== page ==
The Endangered Species Act (ESA) of 1973

CREW Education Series

by Jayne Johnston, Education Coordinator

photo by Carlton Ward

In this series, I will cover a variety of topics related to the wildlife of the CREW Project. While the main focus and priority is always water for people, it is also a special place where our wildlife benefit from the water and space provided, too. Second in this series – the Endangered Species Act of 1973 (ESA).

The ESA was signed into law by President Nixon in 1972. This link is just under 9 minutes created by the United States Fish and Wildlife Service (USFWS) to explain the basics of the ESA and how it works to keep wildlife – both terrestrial and aquatic – from going extinct. Video link: https://www.fws.gov/endangered/laws-policies/

Wildlife is protected because each animal is a key ingredient in the ecosystem where it lives. Functioning ecosystems are kept in check by negative feedback – there are checks and balances that keep all its components at optimal function. Losing a species may create a negative effect that ripples through an ecosystem permanently altering all other wildlife, plants, and even water – how it moves and its quality and quantity. Check out some success stories here: https://www.reconnectwithnature.org/news-events/big-features/survival-stories-animals-back-brink-will-county

This is why it is important to have the state wildlife agency, the Florida Fish and Wildlife Conservation Commission (FWC) as a partner of CREW implementing federal and state regulations (and protection once wildlife is no longer federally listed like the American alligator) through biological work and law enforcement provided by the FWC. A few of the federally listed species within the CREW Project are: Florida Panther, Eastern Indigo Snake and the Florida Bonneted Bat. In addition to federally listed species, each state lists their own protected species. State of Florida listed species found at CREW include: Big Cypress Fox Squirrel, Everglades Mink, Florida Pine Snake and Gopher Tortoise. There is wildlife that gets more attention than others so you may not have heard about some of these protected species.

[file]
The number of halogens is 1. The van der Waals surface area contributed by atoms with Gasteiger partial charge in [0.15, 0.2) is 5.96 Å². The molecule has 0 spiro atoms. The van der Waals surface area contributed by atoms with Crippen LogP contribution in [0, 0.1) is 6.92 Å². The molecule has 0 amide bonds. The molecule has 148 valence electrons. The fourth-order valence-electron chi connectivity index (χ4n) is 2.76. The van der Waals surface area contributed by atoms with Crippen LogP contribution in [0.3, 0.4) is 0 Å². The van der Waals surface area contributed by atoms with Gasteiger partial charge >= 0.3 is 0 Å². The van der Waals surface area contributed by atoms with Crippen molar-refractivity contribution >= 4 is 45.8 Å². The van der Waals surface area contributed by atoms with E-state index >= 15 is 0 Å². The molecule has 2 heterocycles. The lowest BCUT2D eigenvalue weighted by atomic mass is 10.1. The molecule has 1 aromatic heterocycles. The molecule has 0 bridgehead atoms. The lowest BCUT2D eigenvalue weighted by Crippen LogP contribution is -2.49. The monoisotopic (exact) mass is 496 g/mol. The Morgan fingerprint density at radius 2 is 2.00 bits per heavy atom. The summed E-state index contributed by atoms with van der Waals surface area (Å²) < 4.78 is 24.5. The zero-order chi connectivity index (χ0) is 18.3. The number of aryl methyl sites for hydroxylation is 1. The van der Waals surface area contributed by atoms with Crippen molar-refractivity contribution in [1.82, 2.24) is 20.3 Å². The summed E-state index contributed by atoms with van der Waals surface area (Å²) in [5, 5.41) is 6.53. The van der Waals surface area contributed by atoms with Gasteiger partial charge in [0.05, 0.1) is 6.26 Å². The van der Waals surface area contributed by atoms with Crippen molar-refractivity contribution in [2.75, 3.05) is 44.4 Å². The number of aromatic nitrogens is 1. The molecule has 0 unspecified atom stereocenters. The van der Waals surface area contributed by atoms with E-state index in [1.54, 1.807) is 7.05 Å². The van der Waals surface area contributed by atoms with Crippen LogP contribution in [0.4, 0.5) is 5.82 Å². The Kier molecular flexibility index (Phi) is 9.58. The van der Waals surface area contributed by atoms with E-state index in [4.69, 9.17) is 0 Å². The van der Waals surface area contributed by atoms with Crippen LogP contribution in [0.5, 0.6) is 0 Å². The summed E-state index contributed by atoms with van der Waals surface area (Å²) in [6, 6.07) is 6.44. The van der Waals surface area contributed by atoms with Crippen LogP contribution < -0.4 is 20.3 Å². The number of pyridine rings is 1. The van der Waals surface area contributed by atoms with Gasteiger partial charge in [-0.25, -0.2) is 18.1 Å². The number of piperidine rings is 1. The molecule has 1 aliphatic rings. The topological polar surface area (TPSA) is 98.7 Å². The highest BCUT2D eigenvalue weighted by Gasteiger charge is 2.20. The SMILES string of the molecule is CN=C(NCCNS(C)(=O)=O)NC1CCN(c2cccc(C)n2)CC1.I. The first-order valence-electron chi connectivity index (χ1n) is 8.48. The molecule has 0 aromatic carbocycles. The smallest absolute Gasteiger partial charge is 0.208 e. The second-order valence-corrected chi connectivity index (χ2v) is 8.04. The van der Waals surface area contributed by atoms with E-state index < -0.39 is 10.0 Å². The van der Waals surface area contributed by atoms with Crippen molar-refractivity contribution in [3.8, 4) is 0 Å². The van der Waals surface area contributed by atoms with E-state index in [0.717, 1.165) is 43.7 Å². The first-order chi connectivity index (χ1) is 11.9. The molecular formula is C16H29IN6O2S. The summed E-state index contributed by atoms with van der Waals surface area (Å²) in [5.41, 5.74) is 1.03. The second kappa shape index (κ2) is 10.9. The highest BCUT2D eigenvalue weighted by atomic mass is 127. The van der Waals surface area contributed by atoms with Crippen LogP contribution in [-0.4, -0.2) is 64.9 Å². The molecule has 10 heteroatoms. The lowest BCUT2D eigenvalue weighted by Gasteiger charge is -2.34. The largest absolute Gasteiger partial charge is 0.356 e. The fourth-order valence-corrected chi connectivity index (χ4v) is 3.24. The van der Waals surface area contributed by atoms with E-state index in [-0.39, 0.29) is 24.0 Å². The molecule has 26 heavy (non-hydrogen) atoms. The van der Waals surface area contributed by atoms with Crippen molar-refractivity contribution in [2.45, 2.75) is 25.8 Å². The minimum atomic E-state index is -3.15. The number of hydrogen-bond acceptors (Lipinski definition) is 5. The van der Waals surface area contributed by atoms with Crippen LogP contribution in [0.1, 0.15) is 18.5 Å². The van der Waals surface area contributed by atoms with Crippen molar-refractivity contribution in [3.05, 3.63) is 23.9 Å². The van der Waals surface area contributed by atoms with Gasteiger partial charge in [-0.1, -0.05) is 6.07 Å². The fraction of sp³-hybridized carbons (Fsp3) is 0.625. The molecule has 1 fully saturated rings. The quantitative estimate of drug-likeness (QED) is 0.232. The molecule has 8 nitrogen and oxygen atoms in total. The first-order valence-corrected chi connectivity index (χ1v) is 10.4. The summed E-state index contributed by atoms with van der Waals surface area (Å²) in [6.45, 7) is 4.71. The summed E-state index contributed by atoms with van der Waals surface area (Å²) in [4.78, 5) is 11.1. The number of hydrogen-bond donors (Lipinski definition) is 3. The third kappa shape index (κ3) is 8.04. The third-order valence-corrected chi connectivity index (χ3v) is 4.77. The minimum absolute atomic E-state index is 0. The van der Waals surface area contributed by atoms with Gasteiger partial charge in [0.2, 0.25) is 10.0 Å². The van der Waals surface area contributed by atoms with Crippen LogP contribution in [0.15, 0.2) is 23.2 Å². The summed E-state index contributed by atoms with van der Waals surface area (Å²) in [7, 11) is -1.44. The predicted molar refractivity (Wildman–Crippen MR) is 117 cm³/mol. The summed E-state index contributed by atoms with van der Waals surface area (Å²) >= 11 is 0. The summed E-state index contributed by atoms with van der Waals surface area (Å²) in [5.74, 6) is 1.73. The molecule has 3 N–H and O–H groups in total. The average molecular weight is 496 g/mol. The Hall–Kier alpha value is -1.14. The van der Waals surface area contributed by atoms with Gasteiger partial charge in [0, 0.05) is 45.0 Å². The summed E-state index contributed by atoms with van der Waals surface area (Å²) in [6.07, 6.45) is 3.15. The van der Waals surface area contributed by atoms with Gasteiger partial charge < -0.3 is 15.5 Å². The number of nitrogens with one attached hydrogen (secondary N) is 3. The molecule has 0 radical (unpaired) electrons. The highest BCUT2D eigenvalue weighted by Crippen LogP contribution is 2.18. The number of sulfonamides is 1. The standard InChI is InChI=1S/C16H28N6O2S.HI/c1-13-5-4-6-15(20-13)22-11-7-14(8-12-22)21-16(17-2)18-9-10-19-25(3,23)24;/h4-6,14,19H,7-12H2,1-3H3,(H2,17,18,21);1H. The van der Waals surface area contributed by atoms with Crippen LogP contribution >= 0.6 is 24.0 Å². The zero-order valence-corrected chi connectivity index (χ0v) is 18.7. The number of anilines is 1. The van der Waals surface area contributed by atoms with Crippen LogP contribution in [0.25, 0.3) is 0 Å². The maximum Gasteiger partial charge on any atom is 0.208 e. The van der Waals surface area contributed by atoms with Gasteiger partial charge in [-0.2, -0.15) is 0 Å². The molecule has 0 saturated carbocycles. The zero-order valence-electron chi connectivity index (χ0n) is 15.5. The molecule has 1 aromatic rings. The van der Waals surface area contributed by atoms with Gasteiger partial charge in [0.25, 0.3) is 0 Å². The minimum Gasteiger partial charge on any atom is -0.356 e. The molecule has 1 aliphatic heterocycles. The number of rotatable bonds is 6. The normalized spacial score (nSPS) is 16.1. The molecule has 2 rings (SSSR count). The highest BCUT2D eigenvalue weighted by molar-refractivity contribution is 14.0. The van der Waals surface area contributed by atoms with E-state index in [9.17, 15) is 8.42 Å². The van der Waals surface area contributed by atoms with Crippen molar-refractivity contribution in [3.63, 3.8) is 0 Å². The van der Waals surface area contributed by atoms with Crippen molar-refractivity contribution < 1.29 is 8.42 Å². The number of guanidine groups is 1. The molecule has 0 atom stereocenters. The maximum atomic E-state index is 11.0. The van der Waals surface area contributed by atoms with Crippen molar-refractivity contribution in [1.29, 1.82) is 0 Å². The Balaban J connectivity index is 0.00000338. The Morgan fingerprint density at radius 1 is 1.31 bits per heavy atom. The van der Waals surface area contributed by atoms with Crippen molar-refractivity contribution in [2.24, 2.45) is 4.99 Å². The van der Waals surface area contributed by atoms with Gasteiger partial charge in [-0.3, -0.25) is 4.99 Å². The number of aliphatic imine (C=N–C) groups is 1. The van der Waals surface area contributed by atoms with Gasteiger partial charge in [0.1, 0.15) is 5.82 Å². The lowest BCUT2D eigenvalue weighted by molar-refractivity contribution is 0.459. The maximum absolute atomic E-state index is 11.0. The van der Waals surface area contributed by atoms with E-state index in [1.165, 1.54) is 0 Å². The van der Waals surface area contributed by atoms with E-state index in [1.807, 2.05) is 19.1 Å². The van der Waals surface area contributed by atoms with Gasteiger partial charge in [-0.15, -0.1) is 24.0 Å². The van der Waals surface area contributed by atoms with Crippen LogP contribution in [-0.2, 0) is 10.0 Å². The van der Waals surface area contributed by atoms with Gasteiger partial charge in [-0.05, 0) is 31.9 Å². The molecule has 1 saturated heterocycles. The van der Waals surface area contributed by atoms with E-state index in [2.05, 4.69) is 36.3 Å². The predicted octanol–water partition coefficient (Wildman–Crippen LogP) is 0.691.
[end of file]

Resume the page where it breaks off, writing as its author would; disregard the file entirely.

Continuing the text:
We call the attention getters “charismatic megafauna”. One of the CREW Project’s charismatic megafauna is the Florida Panther. Although the Florida panther gets a lot of attention, protecting land serves not only them, but all the animals using the same habitat. While the CREW Project’s primary goal is water for people, wildlife benefits from the water resources and the 60,000 acres of protected land. You can support our partner’s work through purchase of speciality license plates, hunting and fishing license purchases, and donations to the Fish and Wildlife Foundation of Florida that provides grants for FWC biologists. You can support the CREW Trust with memberships and donations.

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